In addition, Barker Implement, where Petersohn buys 99% of his equipment, will do inspections and get his 2630 display tuned into the planter.
Petersohn is also going to explore variable-rate seeding. “I traded my planter last spring before I even knew of the program and was doing a little variable-rate planting,” he says. “My new planter is hydraulically driven; Kody is going to write the prescription so I can bump the population up on the better soils and drop it on those thinner sidehills.”
We don't make decisions for you.
The tractor he was planting with was GreenStar-ready, but it wasn't auto steer-ready. “It took $5,100 to put the steering valve in it,” he says. “Then there was the cost of trading from a 2600 to a 2630 display and a StarFire 3000 receiver instead of an ITC. It all adds up, but by rolling it all into a four-year payback, I can pay for it gradually and ease into it.”
Petersohn admits he was on the fence about upgrading to RTK from a less accurate steering signal.
“With this program, it was advantageous,” he notes. “If I never have it, I'll never know what it can do. I'm hoping it will be an advantage in spraying, especially on beans, because every time I run over beans, they're not going to come back. They'll fill in on the side, but I'm usually into at least a two-pass application to keep the weeds down, maybe even three. If the sprayer can run on the same row with RTK and not run over my beans, that's going to be an advantage.”
As he looks to spring, the next step is going over the details of planting.
“I need to determine which hybrids I'm going to plant in which fields and determine the population I need,” he says.
“I think year one is a learning year, but I hope to see some seed savings by variable-rating the seed,” says Petersohn. “Seed has gotten terribly expensive. It's not $50 a bag anymore. I try to stay in that $250-per-bag range.”
Show your style
One aspect of the program that Petersohn really likes is the learning blocks. “I wonder if what I'm doing is making any headway,” he says. “But this program can put a 1- to 2-acre learning block in my higher-producing and lower-producing soils.
We give you the information, and we'll give you advice to help you make better agronomic decisions.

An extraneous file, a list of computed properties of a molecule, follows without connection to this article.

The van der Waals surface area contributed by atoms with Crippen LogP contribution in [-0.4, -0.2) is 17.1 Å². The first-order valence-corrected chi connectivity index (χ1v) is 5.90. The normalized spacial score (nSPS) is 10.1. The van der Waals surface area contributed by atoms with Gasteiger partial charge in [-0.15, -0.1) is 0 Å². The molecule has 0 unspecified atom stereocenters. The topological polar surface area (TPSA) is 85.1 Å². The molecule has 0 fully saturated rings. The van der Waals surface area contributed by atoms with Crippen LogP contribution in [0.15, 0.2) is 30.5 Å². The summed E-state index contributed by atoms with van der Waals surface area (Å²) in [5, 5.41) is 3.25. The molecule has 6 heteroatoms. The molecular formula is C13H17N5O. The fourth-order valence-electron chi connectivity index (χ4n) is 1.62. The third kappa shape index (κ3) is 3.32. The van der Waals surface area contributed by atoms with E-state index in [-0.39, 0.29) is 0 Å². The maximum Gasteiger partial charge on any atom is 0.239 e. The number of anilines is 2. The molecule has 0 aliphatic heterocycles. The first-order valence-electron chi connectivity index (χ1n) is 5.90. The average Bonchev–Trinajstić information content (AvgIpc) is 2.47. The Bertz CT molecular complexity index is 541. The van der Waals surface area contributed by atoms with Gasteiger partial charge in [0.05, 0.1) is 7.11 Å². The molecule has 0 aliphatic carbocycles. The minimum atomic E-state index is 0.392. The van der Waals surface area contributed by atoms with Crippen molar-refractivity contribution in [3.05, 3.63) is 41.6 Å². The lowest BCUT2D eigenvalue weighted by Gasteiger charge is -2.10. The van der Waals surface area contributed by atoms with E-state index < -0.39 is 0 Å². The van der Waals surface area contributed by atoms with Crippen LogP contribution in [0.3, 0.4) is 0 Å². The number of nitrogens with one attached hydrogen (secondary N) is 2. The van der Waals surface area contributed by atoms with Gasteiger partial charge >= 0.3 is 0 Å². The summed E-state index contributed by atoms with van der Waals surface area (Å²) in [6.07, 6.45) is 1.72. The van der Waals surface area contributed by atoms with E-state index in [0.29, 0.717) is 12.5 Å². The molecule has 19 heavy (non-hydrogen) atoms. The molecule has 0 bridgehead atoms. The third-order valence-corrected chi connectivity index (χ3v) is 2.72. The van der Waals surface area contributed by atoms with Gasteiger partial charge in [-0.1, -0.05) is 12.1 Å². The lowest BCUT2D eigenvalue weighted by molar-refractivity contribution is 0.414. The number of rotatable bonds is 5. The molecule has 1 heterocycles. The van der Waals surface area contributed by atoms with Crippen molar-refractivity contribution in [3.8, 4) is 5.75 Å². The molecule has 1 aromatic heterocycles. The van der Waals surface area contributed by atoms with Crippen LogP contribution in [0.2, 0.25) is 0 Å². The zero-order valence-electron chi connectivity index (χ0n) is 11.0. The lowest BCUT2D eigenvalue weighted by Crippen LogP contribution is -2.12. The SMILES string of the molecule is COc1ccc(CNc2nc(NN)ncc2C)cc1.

“When the applicator goes over these areas, the prescription changes the application rate to what I would have done in the past to measure how we are doing with the new changes. Hopefully, that's my check, so when I harvest this fall, I can say, ‘This is what I would have yielded on my better-producing soils and this is what I would have yielded on the poorer soils if I'd have fertilized like I normally did.’ ”
Yet, this program is not just about making sure the dealership, co-op, and consultant are working together to provide you with a smooth routine. It's also about you taking ownership in the decision-making process.
“You are the fourth member of this team,” says Fugate. “We don't make decisions for you. We give you the information, and we'll give you advice to help you make better agronomic decisions. At the end of the day, if somebody is just handing you and telling you what's best, there is no buy-in. When it's your decision and we helped you get there, it's better for everyone.”
For $10 per acre, Smart Yield is going to do the legwork, but Petersohn knows his role in the process will be key to the program's success, and the ultimate judgment rests with him.
“When we did the fertilizer maps, it was going to cost me $400 per acre for phosphorous and potash,” he notes. “I made the final decision on how much to spend. Kody was recommending $90. I said let's push it up to $100 and schedule a four-year build.”
End with a flair
While Smart Yield is a step in the right direction, Petersohn admits that if corn were $3 and beans $7, the program probably wouldn't look as affordable.
“Although, that's when I really need to get down and dirty, when prices are low. But it's hard to come up with the cash to do that,” he says. “We all know commodity prices are eventually going to go backwards. Hopefully, I'll have something in line that will put me a little further up than where I would have been in terms of yield and nutrient savings. I have to be proactive in the good times so when the bad times do roll around, I've got something in place.”